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Documents filtered by: Author="Lincoln, Benjamin" AND Period="Washington Presidency"
Results 11-20 of 120 sorted by date (ascending)
A few moments since I arrived here on my way to New York the packet sets off at 3 oClock perhaps I might arrive sooner should I take passage in her than by the stages but as that is attended with a degree of uncertainty I have determined to pursue my first intentions of coming on by land—I have thought it my duty to give your Excellency this information & that I shall, probably, be in the City...
At our last interview you expressed a wish that I would make such remarks on the impost laws as in my opinion would have a tendency to increase the revenue in a way as little burdensome and as conformable to the wishes of the people as possible. The cheerfulness discovered by the merchants in general doing business at this Port in paying the established duties on merchandise evinces to me that...
Boston, December 1, 1789. “I have been honoured with the receipt of your favor of the 20th Ulto.… The plan which you have adopted of receiving the bills of the Bank aforesaid, is, in my opinion judicious & important as it relates to all the ports saving those in the county of Lincoln as it will accomodate the people, and have a tendency to leave the circulating cash so dispursed as best to...
Boston, December 9, 1789. “Some of the merchants are in opinion that some allowance, in weighing should be made in weighing sugars as they are daily lightning, we have not made any. Ought we to do it? We had a few days since a quantity of wine entered from some port in France it is now represented as being bad & not worth the duties. There are other wines represented as similar. What, if any...
[ Boston, December 16, 1789. On January 19, 1790, Hamilton wrote to Lincoln : “I am favored with your letter of the 16th. of last month.” Letter not found. ]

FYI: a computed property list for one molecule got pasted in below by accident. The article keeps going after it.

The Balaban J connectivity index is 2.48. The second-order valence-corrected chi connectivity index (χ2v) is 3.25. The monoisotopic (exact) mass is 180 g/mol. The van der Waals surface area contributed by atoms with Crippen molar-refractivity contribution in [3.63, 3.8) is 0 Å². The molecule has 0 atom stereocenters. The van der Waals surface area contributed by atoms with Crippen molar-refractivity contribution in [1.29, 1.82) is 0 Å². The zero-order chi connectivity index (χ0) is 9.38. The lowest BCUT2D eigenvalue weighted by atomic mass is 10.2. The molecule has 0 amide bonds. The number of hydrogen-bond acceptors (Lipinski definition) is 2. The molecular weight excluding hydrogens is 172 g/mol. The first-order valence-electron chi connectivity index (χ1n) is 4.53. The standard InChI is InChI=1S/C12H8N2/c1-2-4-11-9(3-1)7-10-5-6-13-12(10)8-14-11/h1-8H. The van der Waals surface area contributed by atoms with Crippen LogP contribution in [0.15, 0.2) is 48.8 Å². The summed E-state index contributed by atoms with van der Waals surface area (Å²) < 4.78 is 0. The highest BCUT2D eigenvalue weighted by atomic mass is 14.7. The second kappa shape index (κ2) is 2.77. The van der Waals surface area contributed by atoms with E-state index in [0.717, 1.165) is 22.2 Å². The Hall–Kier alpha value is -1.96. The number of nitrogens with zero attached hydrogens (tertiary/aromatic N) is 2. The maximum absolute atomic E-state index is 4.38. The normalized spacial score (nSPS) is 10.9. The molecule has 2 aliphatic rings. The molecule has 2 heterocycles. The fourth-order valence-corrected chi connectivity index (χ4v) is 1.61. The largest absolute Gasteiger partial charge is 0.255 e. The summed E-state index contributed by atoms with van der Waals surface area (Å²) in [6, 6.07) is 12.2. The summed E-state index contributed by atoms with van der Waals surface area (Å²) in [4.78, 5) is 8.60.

On my return from Georgia I met on file in our office your questions concerning the navigations of the several States and foreign nations. An answer to those questions has been delayed from various causes. No one however has contributed more to produce it than a want of information in me, respecting some of them at the time I first saw them. I have since had an opportunity of knowing many...
Docr Oliphant was during the war at the head of the medical department at the southward —He always supported the character as master of his profession a Gentleman of arangment, of Justice, œconomy & industry—He is among those unhappy men who have suffered by the late war and has seen better days If there should be an opening for him again in the public line I have no doubt but he would honour...
Boston, December 26, 1789. “… your Circular letter of the 18th. just came to hand and I am happy to inform you that I have anticipated your orders and early adopted that line of conduct which I thought would secure that punctuality in the payment of bonds.… I have the pleasure now to inform you that we have not … had any person a delinquent for a moment.…” ADf , Collector of Customs at Boston,...
Boston, January 20, 1790. Discusses the type of boat that should be used to prevent smuggling. States that “As all drawbacks on goods … & bounties paid on articles exported too often operate as Caches on the revenue of a country the greatest barriers possible should be placed around it to prevent the practice of frauds of every kind.” ADf , RG 36, Collector of Customs at Boston, Letters from...
Knowing that your Excellency must be greatly burdened by the weight of public affairs and that the pressure is increased by various other avocations I should hardly have been persuaded to have broken in so much upon your time as to have given any other Gentleman, going from among us, a line of introduction But when I considered your Excellencys love of science & your partiality for scientific...